Psoas Release and Strengthening in a Tenor: Vocal Master Class #2


Nick is a musical and musically-literate 26-year old tenor with a Theater Degree and college voice lessons. He was on the roster of, and acted professionally with, an East Coast Shakespeare Company and is interested in singing opera and legit musical theater. He arrived full of enthusiasm…and with a voice transitioning from baritone to tenor.


About 15 years ago, through personal circumstance, I realized that the ‘Psoas Muscles’  are an important part of both the body’s Core Muscles and Respiratory System. Somatic Educators are talking about them now, but they remain rarely discussed in the voice teaching community. They are  primary muscles in stabilizing the trunk of the body and in movement.

Nicks’ postural habits were to stand with his pelvis thrust forward and his thoracic and cervical vertebrae collapsed. He stood and walked with his knees turned out and feet splayed. Vocal pedagogue, Marybeth Dayme, (Dynamics of the Singing Voice and other vocal pedagogy books), advocates that singers stand with their feet pointing straight out, knees unlocked, to help biodynamic energy flow. I use this idea with most students and for most, it stabilizes the hips and pelvic structure so breath management and general grounding work more efficiently. But Nick could not stand this way comfortably, and it made his alignment even worse, so I knew I needed to teach him how to first release, then strengthen, his psoas muscles if we were going to free up his alignment in order to have his functional voice training really take root.

For the first two months of weekly lessons, we worked on psoas lengthening, releasing, and strengthening. This took about five to ten minutes of every lesson, and he did the exercises at home. His body alignment used to make him look like a “curmudgeon,” and now reads “leading man!” But more importantly, he has adapted for himself what he needs to do physically for a curmudgeon-y character that will not interfere with what he wants to do vocally.  Good if you need to sing Quasimodo in The Hunchback of Notre Dame!

Here are some good sources for learning about the Psoas Muscles and how to release and strengthen them for free and flexible alignment.

Liz Koch’s “The Psoas Book.”  Or Visit her Website.

How to Stretch and Strengthen the Psoas

articles from Align Integration and Movement

Always start with a psoas release–which is easy.  Lie on your back with your feet on the floor, knees bent. Just relax and breathe for a minute, and you will feel the small of your back release to the floor. This is a basic release, and it depends on the person how long it will take.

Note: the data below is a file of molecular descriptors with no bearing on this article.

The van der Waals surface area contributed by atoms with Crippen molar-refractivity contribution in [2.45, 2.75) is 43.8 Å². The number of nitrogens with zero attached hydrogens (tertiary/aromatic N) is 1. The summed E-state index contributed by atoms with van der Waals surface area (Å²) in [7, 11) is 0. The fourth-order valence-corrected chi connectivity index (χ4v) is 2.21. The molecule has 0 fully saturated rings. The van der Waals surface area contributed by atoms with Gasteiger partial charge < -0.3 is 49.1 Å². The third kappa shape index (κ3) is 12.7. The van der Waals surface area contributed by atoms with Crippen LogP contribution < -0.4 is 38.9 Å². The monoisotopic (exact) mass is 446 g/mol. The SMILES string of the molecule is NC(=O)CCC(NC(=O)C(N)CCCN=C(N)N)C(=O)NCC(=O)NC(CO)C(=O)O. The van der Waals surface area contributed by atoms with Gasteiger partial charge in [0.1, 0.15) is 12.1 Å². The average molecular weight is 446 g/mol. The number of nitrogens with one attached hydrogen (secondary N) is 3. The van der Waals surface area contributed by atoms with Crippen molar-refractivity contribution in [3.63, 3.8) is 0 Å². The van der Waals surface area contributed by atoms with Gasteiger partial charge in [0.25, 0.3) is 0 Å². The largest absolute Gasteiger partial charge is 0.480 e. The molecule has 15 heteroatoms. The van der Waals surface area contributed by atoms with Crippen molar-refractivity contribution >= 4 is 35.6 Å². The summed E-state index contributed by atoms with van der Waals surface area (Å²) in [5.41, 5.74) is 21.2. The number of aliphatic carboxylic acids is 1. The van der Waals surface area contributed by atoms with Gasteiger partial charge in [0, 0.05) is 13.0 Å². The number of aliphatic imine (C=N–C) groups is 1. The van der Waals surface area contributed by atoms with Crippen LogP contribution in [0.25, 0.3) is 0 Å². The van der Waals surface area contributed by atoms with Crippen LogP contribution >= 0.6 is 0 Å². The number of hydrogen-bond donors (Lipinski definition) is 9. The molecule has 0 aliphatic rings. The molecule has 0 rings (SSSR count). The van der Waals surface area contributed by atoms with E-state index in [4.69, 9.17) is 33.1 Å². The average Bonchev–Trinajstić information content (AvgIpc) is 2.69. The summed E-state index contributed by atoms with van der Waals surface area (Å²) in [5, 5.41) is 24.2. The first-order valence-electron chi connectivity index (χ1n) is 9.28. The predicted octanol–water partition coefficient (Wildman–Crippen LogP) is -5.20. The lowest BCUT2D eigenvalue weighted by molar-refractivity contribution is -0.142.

Functional Voice Training

We spend a great deal of time working through the tenor first passaggio. (D# through F# or so) He is developing a new way to move through this transition point, which involves registration isolation, registration blending, and vowel work on traditional vocalise. The three teachers that I learned the most from for working through the tenor passaggio are James McDonald, Richard Miller, Elizabeth Daniels, Jeanie Lovetri and confirmed by the writings of David Jones.

Functional training helps a great deal with breathing and breath management, without mentioning breathing. However, with this student I do work an organic “back breath,” and awareness that the muscles of the epigastrium can not get big and hard on inhalation, or the “appoggio” can not engage in singing.

We also work on not over-opening the mouth while developing ease in his temporalis and masseter muscles. (the mouth is a primary resonating cavity for registration used in classical singing, and if it is to far open in the middle, vocal focus is lost.) This is a tenor’s mid range, and volumes have been written about negotiating this passage. Often high notes are not an issue. But the quality of the top and longevity in singing are dependent on the way this area is sung, for both classical and pop singers.

This requires monitored self-massage of these muscles as he sings slowly from pitch to pitch, vowel to vowel.

Vital Singing

James is so musical that as his mind, throat and body coordinate, his heart takes over and he is beginning to sing beautifully consistently.  It remains astonishing to me how functional work frees a musical soul! We are still a long way from singing the operatic repertoire he want to sing, but the voice takes time.

You absolutely can not hurry a voice towards real operatic development.

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1 Comment

  1. Thanks so much for this article! I particularly love the sentiment that functional work, “frees a musical soul.” I’ve certainly found this in my own singing, and am constantly amazed at how true it seems to be for my students. More, please!


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